If you've been browsing for the home of your dreams to no avail, it may be time to consider building it from scratch. A home construction loan could help your dreams become a reality. Unlike traditional mortgages, construction loans last for as long as it takes to build the home and then (usually) transition into a conventional mortgage once the home is complete.
Applying for a construction loan is more complicated than obtaining a mortgage for an existing house. Nevertheless, securing a construction loan is the first step towards building the home of your dreams.
How Does a Construction Loan Function?
Construction loans usually cover both the cost of building the home and the underlying land on which it's developed. The lenders of construction loans will typically take a greater interest in your purchase than they do on a conventional mortgage. The lender will want to see the blueprints for the project, as well as the estimated budget and schedule for the construction. These factors will all influence how much the lender is willing to provide.
If you manage to secure a construction loan, the bank will proceed to pay your builder in intervals that span each phase of construction. Every building project will usually correspond with a draw schedule that's decided with input from you, the lender and the contractor. Each step along the way, the lender will usually keep abreast of your home's progress before disbursing the next payment.
You will usually only be required to make interest payments during the construction phase of your loan. This changes once construction is complete, during which the loan payments are then converted into a traditional amortizing mortgage structure. At this phase, you will begin making fixed interest and principal payments over time.
What Kind of Construction Loans Are Out There?
Stand-alone and construction-to-permanent loans are the two variants of construction loans that will typically be available to aspiring home builders. While both types of loans usually include the cost of land, this isn't always the case, so you'll want to ascertain which expenses a lender is willing to cover under your loan agreement.
Stand-Alone Construction Loans will require you to obtain a separate mortgage once the building is complete. Standalone loans usually act as an advance for the construction project, and mandate interest-only payments during this phase. Once construction is complete, you will need to pay off the construction debt using a traditional mortgage.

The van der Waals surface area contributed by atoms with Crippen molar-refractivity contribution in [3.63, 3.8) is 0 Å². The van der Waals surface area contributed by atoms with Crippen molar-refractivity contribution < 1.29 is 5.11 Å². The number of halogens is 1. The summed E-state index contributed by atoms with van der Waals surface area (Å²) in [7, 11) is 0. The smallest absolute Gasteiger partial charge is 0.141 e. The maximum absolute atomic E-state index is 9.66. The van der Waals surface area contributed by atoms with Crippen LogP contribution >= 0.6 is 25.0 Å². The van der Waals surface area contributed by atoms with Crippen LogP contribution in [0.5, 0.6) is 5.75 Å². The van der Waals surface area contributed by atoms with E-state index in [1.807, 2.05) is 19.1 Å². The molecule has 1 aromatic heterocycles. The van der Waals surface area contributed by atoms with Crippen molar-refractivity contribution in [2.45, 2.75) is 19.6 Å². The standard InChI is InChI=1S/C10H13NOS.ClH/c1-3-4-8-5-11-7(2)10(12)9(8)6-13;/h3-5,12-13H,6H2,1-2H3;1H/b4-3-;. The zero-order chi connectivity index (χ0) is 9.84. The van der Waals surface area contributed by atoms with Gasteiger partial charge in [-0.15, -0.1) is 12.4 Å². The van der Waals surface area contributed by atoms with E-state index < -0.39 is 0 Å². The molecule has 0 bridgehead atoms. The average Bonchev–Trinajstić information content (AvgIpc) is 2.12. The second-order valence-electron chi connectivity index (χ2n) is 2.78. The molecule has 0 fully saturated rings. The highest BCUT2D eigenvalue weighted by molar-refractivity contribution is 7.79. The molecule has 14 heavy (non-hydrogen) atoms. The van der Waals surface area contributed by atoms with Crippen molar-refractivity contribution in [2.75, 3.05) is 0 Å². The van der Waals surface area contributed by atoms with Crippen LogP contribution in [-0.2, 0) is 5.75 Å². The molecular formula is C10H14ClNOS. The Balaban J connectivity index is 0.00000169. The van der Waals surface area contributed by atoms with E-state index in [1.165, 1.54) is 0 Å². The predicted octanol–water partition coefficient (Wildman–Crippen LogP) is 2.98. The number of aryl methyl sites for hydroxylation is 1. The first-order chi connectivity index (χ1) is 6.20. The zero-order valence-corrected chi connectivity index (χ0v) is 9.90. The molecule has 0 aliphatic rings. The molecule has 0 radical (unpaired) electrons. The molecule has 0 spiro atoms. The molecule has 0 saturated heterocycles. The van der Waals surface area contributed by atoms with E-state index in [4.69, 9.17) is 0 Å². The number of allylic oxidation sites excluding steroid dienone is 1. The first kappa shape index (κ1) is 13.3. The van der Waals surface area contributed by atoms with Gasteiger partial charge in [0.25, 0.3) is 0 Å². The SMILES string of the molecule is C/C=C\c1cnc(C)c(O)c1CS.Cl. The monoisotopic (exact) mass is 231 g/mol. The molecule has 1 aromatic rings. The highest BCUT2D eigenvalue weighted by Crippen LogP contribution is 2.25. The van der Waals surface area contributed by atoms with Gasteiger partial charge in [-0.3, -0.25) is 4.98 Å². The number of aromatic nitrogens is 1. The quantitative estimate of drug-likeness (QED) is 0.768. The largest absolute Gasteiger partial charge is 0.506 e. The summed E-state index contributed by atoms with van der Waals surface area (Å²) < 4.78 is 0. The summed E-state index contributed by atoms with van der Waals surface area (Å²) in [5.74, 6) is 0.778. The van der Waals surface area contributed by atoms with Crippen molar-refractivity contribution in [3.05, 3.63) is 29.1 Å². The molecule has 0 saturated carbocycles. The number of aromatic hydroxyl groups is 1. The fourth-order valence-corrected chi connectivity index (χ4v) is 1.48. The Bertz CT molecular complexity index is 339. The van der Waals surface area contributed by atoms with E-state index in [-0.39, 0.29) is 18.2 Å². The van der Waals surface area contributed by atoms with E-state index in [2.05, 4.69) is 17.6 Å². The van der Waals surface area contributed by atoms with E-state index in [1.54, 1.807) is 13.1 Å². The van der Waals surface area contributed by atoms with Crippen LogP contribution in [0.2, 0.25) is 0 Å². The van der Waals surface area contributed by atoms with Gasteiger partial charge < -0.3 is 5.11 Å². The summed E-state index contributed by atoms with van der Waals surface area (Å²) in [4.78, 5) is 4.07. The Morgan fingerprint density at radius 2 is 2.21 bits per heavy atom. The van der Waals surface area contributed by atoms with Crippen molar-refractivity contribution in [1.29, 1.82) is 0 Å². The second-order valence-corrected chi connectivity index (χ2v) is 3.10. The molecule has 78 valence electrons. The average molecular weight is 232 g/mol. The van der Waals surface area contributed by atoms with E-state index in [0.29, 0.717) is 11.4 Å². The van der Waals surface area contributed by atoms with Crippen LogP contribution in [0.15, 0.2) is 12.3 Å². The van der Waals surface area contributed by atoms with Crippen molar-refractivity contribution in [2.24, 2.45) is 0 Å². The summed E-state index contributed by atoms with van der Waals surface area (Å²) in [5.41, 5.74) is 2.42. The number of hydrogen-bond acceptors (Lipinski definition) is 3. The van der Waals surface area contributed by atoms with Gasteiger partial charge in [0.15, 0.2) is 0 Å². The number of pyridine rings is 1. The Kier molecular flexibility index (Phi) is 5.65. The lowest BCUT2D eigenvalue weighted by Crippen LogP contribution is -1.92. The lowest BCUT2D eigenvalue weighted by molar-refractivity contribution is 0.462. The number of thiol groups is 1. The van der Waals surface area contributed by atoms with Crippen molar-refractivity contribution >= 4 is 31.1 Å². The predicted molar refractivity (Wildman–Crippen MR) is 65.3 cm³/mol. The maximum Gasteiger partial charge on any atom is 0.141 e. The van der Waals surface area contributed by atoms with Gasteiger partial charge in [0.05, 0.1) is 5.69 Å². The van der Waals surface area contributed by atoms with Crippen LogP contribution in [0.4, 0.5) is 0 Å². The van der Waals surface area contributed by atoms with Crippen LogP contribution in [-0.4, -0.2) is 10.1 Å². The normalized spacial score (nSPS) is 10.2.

Stand-alone construction loans are a good option if you can only afford a small down payment upfront, or if you're still making payments on an existing property that you already own. These loans allow the opportunity to make smaller payments up front, so you can save money for a down payment once you're ready to obtain a conventional mortgage.
Keep in mind that this can be a double-edged sword, especially if mortgage rates continue to rise during the construction phase of your home. A stand-alone construction loan won't let you lock in your mortgage rate today, so you might face higher rates by the time your new home is finished.
Construction-to-Permanent Loans combine both construction loan and mortgage, avoiding the need to refinance once construction is complete. These loans automatically convert into a mortgage once construction is complete.
Construction-to-Permanent loans behave like typical mortgages, and offer common terms like fixed-rates and adjustable rates for 30 or 15 years. Compared to a stand-alone construction loan, construction to permanent loans offer a more convenient option at the expense of a higher down payment.
Rules to Follow When Obtaining a Construction Loan
Expect to put more work towards obtaining a construction loan than a traditional mortgage. Due to their specialized nature, construction loans are usually only available through banks rather than mortgage lending companies, which limits the number of options at your disposal.
The typical requirements for a construction loan include a credit score of 680 or higher; a minimum down payment of 20%; and a cohesive construction plan, schedule, and most importantly, budget.
Any lender willing to supply a construction loan will need to know the specifics of your plan. Be ready to supply details like the names and resumes of the contractors working on your home, the anticipated size of the property, and even the materials you plan to construct it with. General contractors will be able to compile this information for you.
Construction loans are usually seen as riskier than standard mortgages, as there's always a chance the project will run over budget. The bank also lacks any substantive collateral to secure its interests, given that the home doesn't technically exist when the proceeds are disbursed.
You can therefore expect to be penalized on the interest rate relative to a standard mortgage. However, this doesn't mean that competitive rates aren't available. Maximize your credit score; minimize your debt-to-income ratio; and find the best location for your new construction project to maximize the probability of obtaining a lower rate for your loan.